Old Church

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St. Mary's was not the first Catholic Church in what is now Noble County.  That honor belongs to St. Michael's in Carlisle, Stock Township, which was built in 1841 by members of the Archer family.  The church was primarily used by Irish immigrants.  After a cholera epidemic in the community in 1847, few new Catholics moved into the area, and attendance at St. Michael's declined. 

Meanwhile, immigration of German Catholics to Enoch Township grew.  During the 1840s and 1850s, the community began attracting German-speaking Catholics from Pennsylvania, present-day West Virginia and elsewhere to settle in Enoch Twp.   Church records have been kept for Fulda since 1847.   The original church building in Fulda -- shown below -- was the centerpiece of Fulda's prosperity and community pride.  The church is prominently located on one of the highest hills in the county.  Archbishop Purcell himself dedicated the church on September 1, 1853.  A capacity crowd of 200 attended a mass celebrated by Father J. C. Kraemer from Miltonsburg.  The old church was located just south-east of the present church, directly in front of the cemetery.  

The drawing of the old church below was provided by Leander Crock of Noble County, Ohio.  There are several incongruities about the picture.  Although the building appears to be hand-drawn, close inspection of the people in front of the church suggests that they are from a photograph.  Also, the clothing of the women in the picture is not appropriate for the time period.  The old church was torn down in the late 1870s, but the women's skirts end just below their knees, a style that did not become popular until over 60 years later.  Finally, the cross on the church steeple does not appear to be at the same angle as the church building. (The cross is shown face on, rather than at a 45 degree angle.)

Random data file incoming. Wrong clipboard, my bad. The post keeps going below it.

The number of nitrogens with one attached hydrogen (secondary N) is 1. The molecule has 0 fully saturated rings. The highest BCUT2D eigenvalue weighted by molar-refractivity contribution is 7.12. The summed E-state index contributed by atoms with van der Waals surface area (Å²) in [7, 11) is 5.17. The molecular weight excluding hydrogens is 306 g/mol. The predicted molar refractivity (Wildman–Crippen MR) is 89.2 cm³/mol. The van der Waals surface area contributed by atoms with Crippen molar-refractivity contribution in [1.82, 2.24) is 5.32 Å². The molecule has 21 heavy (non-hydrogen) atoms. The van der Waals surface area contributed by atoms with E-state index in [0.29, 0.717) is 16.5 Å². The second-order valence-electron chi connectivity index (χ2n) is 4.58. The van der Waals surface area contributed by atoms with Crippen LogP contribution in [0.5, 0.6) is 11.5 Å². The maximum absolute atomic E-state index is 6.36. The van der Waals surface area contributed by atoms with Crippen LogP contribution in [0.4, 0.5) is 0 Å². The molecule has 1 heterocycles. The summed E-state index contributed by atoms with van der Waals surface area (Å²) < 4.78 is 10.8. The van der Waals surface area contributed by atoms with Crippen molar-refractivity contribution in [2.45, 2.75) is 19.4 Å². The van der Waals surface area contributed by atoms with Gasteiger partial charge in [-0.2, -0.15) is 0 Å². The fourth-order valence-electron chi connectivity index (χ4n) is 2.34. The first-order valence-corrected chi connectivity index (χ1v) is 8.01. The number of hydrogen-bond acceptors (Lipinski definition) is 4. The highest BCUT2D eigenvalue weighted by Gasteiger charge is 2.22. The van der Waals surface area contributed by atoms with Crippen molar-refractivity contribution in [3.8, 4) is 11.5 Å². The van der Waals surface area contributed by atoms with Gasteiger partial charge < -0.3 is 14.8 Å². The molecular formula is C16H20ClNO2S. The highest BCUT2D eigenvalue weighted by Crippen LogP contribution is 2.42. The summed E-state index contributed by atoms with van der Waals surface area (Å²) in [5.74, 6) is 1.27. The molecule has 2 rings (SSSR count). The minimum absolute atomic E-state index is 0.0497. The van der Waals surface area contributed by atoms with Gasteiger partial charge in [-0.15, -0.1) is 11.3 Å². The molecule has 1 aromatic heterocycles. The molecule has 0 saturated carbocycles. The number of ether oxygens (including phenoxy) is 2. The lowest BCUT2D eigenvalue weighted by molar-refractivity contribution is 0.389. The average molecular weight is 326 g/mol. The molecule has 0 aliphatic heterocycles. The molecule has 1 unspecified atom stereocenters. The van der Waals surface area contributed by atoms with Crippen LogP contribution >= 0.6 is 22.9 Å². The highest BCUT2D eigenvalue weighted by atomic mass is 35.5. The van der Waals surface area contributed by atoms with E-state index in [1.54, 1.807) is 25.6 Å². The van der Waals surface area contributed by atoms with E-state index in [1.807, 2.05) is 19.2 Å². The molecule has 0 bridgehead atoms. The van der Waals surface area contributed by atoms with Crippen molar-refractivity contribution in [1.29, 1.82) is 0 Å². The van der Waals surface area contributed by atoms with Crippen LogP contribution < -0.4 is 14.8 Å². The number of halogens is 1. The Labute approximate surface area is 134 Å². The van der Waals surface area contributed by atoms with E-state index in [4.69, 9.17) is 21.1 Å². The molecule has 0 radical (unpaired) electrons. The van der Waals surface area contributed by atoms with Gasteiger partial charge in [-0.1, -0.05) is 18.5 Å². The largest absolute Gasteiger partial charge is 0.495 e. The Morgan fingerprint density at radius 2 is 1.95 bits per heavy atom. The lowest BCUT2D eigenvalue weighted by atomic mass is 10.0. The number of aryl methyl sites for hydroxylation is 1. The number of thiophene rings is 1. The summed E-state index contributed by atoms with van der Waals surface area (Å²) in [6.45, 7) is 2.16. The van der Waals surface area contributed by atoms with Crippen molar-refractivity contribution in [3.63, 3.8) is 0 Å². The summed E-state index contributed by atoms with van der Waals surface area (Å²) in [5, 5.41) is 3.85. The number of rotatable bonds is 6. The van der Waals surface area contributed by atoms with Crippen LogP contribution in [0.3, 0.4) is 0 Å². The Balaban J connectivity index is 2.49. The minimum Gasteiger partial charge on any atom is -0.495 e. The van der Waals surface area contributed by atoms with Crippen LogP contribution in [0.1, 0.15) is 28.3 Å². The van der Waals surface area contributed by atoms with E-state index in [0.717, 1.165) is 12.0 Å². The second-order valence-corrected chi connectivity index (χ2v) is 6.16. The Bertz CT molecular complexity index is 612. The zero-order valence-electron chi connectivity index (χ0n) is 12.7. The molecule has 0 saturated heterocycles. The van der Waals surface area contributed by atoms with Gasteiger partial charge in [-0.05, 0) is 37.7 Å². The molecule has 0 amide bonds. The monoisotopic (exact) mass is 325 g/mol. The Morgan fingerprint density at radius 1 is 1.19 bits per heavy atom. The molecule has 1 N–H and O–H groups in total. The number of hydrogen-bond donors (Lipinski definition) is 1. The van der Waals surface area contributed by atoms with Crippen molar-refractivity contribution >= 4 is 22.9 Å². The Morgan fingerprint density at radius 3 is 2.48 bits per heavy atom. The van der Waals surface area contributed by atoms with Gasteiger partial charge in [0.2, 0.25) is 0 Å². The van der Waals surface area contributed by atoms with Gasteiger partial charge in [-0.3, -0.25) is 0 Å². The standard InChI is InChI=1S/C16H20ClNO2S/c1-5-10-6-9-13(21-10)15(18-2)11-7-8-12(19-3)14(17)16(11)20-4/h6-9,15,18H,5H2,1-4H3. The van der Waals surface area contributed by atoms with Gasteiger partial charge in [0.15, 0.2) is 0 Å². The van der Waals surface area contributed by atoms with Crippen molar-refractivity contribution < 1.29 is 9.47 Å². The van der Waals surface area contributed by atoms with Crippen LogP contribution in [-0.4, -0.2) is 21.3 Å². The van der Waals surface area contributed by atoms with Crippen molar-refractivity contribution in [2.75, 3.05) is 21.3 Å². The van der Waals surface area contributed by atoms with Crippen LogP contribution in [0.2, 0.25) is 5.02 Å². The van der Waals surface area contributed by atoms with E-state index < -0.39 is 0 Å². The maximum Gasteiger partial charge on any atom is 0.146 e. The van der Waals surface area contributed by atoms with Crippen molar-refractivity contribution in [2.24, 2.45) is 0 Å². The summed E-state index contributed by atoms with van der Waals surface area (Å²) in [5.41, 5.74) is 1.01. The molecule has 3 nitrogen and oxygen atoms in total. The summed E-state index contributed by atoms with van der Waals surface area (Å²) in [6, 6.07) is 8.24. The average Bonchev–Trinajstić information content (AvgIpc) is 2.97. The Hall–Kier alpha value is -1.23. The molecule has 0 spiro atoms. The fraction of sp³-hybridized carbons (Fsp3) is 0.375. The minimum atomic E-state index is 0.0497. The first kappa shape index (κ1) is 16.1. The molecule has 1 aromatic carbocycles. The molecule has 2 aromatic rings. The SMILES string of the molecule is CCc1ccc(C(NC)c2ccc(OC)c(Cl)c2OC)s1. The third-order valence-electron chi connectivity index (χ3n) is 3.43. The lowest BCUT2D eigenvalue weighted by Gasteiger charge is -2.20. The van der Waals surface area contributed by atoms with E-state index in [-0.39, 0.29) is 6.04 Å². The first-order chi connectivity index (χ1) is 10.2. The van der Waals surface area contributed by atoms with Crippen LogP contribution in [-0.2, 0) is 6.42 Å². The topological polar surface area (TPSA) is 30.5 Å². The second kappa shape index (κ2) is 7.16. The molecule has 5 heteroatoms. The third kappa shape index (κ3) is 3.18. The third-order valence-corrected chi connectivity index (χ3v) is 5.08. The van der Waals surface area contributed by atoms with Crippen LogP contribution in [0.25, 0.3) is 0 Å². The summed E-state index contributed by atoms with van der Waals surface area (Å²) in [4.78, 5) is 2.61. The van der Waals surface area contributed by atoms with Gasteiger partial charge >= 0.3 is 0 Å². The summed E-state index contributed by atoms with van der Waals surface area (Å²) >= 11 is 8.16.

In the early years of the parish, Father Kraemer rode to Fulda from Miltonsburg once a month to say mass.  The first priest assigned to St. Mary's was Father J. W. Bruemmer in 1857.  A rectory (priest's house) was erected for Father Bruemmer that year.  Father Damian Klueber, a native of Fulda, Germany, became the pastor in 1860.  The Fulda Parish now included the missions in Monroe, Washington, and Noble counties, an enormous area for one man to cover on horseback.  Five years later, in 1865, Monroe became a separate mission and Fulda was further reduced in 1871 with the removal of the missions at Harriettsville and Fox Settlement.  Father Klueber literally killed himself with work, dying from the effects of overexposure after prolonged horseback riding in 1883.

Over the next decade, the Fulda community grew rapidly. A new rectory (now known as the old sister's house) was completed in 1869.  By 1870, the church could no longer house the congregation.   Even with four masses on Sunday, all the residents could not be accommodated.  Plans were started for a new church.  

The present church was completed in 1875.  The old church was torn down, and the bricks were used to build the present rectory, which was completed in 1884.  The previous parsonage was converted to a residence to the Fulda school teacher.  

Thanks go to George Archer's Archer Cousins website (http://www.archercousins.com/ArcherAssn/churches.htm#churchrecords3) for much of the information provided here. 


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This page was last updated on 07/07/18.